A plan for nationalized health insurance is on the table. The House objects, and spitefully refuses to fund a renovation of the White House. Collapse is imminent.
Sounds like just yesterday, right? But this scenario played out in 1948, according to a new book that debuts this week. That same year, President Harry Truman also accidentally discovered -- while taking a bath -- that the White House had serious structural problems and needed to be shored up or rebuilt.
Truman secretly convened a team of America's best architects. They determined the 1800 building was so poorly built that the first family immediately relocated to the president's guest digs, Blair House. Upon learning this, the antagonistic Congress debated whether to bulldoze the White House. In the end, the famous mansion was instead completely gutted, its original facades kept intact while a modern, concrete-and-steel frame was transplanted within.
But we came within inches of losing the White House.
Few will recall this amazing episode. It happened at the dawn of the Cold War, when most Americans were distracted by the Soviets and their first atomic bomb blast. Yet the author Robert Klara brings the architectural episode into vivid, colorful detail in a new book, The Hidden White House: Harry Truman and the Reconstruction of America's Most Famous Residence.
The president's Cold War bunker
Among the enjoyable book's most fascinating strands is Cold War legend: The White House reconstruction included adding a "complex labyrinth deep below ground that soon came to include a top-secret nuclear fallout shelter," Klara says.
While the drawings of the secure bunker are still classified, Klara assembles a detailed picture based on official accounts, diary entries, redacted meeting minutes and even the general contractor's files. "Indeed, I learned more about the shelter than I felt comfortable putting into the book, since I don't need the [National Security Agency] coming after me for being nothing more than a well-meaning history author," Klara jokes.
(Not to worry: a secretive $86 million subterranean project on the West Wing lawn finished last September may have changed a few things anyway.)
Speaking of clandestine agendas, The Hidden White House also paints a picture of a superstitious, devoted occultist -- who also happened to be the architect designing the revamped presidential home. White House architect Lorenzo Winslow had "quite the secret life" as a spiritualist and claimed to "routinely speak with the dead," Klara recounts. Winslow's diaries describe seances he attended, including one session where he heard from "the master" -- a man named William T. Stead, a famous occultist who went down on the Titanic.
Architecture and the supernatural
Not only was Winslow a talented architect, Klara says, he also claimed to draw inspiration from contact with the ghosts of several dead presidents. One apparition told Winslow that James Hoban -- the undisputed architect of the White House, chosen personally by George Washington -- did not in fact design the White House at all.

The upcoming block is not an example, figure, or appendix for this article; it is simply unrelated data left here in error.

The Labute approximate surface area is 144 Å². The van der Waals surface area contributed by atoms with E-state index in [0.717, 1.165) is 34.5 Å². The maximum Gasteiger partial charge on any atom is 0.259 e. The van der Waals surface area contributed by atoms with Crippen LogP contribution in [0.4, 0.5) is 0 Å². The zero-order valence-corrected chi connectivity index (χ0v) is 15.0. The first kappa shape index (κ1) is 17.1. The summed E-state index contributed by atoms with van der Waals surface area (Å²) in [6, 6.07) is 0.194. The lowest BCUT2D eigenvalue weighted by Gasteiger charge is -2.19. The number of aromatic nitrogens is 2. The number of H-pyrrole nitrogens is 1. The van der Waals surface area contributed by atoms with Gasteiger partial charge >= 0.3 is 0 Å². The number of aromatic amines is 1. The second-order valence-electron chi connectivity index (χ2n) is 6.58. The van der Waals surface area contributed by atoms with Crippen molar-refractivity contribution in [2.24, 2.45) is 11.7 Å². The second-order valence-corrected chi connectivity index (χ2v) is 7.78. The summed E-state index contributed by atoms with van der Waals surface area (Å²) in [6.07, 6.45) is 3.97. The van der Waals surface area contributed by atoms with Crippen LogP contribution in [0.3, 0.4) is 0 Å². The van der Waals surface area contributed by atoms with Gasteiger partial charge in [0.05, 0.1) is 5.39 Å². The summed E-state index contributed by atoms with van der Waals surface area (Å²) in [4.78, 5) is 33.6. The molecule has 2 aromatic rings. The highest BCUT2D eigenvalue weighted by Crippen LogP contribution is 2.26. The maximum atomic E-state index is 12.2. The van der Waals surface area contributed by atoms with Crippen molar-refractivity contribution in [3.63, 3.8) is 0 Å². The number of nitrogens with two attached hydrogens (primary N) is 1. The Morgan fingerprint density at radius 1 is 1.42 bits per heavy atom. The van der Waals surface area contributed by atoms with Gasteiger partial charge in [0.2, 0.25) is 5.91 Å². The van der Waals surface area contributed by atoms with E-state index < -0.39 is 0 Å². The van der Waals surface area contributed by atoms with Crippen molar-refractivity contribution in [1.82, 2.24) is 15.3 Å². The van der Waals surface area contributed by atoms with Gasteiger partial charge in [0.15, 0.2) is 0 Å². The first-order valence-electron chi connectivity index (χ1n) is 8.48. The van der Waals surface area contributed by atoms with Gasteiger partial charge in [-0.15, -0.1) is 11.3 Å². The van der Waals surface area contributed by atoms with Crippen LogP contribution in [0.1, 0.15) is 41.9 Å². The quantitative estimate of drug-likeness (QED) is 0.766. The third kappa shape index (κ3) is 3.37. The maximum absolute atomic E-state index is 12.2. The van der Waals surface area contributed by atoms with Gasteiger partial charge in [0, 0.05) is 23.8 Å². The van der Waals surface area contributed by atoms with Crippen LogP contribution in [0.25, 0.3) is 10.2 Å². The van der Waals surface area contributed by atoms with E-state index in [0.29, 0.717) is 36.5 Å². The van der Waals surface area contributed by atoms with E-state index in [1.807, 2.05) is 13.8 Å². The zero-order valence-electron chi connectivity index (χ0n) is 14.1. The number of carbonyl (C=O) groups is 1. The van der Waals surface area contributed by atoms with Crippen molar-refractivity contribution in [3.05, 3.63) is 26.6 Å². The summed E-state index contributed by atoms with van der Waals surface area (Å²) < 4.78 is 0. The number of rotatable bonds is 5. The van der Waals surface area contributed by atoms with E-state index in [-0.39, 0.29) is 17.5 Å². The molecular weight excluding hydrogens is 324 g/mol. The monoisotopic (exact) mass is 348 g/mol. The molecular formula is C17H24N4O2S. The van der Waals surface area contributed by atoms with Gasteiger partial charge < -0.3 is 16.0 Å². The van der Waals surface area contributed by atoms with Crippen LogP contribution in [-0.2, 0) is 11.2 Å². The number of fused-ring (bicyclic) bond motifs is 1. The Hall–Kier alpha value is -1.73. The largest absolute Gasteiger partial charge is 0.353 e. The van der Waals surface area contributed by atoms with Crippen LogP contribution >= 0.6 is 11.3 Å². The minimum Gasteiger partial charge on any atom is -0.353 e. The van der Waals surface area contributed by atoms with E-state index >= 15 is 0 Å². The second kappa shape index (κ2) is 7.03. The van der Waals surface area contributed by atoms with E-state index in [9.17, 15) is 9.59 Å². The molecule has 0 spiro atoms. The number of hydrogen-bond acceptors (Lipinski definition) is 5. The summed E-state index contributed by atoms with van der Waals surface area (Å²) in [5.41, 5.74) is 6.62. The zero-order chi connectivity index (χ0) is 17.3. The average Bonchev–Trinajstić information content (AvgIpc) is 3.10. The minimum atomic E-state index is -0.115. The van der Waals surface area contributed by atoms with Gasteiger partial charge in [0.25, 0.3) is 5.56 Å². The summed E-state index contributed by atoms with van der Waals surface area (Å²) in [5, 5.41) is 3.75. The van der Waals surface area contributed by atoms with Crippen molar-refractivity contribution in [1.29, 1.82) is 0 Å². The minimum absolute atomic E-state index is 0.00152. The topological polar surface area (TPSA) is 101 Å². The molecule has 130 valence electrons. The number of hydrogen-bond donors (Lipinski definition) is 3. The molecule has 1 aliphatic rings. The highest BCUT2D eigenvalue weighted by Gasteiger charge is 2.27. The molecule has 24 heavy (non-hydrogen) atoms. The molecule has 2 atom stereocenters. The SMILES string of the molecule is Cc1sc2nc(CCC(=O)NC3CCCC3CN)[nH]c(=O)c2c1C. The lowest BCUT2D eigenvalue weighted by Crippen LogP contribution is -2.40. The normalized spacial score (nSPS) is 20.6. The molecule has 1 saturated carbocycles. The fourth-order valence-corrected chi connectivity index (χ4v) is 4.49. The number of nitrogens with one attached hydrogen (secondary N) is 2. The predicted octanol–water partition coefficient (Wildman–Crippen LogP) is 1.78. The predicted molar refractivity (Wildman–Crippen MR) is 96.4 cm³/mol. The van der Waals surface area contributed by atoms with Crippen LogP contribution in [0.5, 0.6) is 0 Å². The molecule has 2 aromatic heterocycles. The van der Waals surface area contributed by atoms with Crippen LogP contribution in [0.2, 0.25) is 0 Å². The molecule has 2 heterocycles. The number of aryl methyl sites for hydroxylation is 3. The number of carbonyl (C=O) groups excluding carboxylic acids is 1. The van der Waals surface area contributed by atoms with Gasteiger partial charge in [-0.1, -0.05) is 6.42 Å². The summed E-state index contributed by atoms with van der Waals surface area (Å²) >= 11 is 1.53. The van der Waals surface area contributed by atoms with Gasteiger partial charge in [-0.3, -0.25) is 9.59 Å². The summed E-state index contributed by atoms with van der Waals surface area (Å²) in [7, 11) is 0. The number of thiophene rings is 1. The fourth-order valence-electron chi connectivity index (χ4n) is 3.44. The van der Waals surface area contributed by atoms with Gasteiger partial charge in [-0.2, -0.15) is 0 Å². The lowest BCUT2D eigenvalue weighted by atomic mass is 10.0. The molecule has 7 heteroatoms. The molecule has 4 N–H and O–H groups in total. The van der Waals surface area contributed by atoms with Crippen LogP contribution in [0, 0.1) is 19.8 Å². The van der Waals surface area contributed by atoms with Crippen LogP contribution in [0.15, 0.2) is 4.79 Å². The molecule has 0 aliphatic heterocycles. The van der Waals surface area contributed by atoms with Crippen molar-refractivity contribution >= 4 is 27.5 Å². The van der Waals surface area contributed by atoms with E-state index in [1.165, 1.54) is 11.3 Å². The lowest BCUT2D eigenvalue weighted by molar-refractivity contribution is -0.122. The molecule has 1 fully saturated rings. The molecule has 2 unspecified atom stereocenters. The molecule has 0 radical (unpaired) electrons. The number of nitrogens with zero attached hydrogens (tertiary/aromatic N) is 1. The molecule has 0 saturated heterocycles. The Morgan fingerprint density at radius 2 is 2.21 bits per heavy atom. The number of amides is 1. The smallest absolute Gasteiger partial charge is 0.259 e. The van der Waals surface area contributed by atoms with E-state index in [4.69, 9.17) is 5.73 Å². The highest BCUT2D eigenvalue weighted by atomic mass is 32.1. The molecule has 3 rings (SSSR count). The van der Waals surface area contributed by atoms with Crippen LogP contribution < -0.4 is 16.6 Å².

"What's incredible is that Winslow was an intimate of Truman's and enjoyed unfettered access to the Oval Office," Klara says. Given the hysteria of the times -- remember, McCarthy's Red-hunting was getting hot by 1949 -- the author concludes, "Winslow's belief that the dead were talking to him was one he held at considerable peril to his job."
History buffs and preservationists alike will delight in these and other enjoyable, vivid accounts in Klara's detailed storytelling. For architects with an interest in 1600 Pennsylvania Avenue NW -- arguably the country's second most recognizable building and home to every president since John Adams -- it's the ultimate insider's guide. It's where Jackie Kennedy and Laura Bush famously redecorated, where Carter-era solar panels were deployed for Reagan-era operatives to ceremoniously decommission. It's where the Obama family's vegetable garden has gone untended during the recent government shutdown.
The power of rebuilding
Consider this fact, Klara says: Though Congress was aware of the cracked and buckling walls, it refused to fund the renovations. The United States came perilously close to demolishing the White House and putting up a sleek, modern replacement. A plan was floated to move the White House to the Maryland suburbs. Seriously.
"All of it was about saving money," Klara says. "Saving a few dollars was more important than the country’s most important landmark, and we nearly lost it. It’s still scary, just thinking about it."
Was that why Klara chose to spend three years researching and writing The Hidden White House?
Not quite. It was one amazing image that Klara found while researching another book, FDR's Funeral Train. "In one of the countless files or books I found myself digging through, I uncovered a photograph of a shell of a huge house -- the interior was only steel bracing and a bulldozer driving around on the bare earth," he recalls, thinking then what a mess it was. "Then I read the caption: It was the White House. Summer 1950.
"And I thought: This is my next book."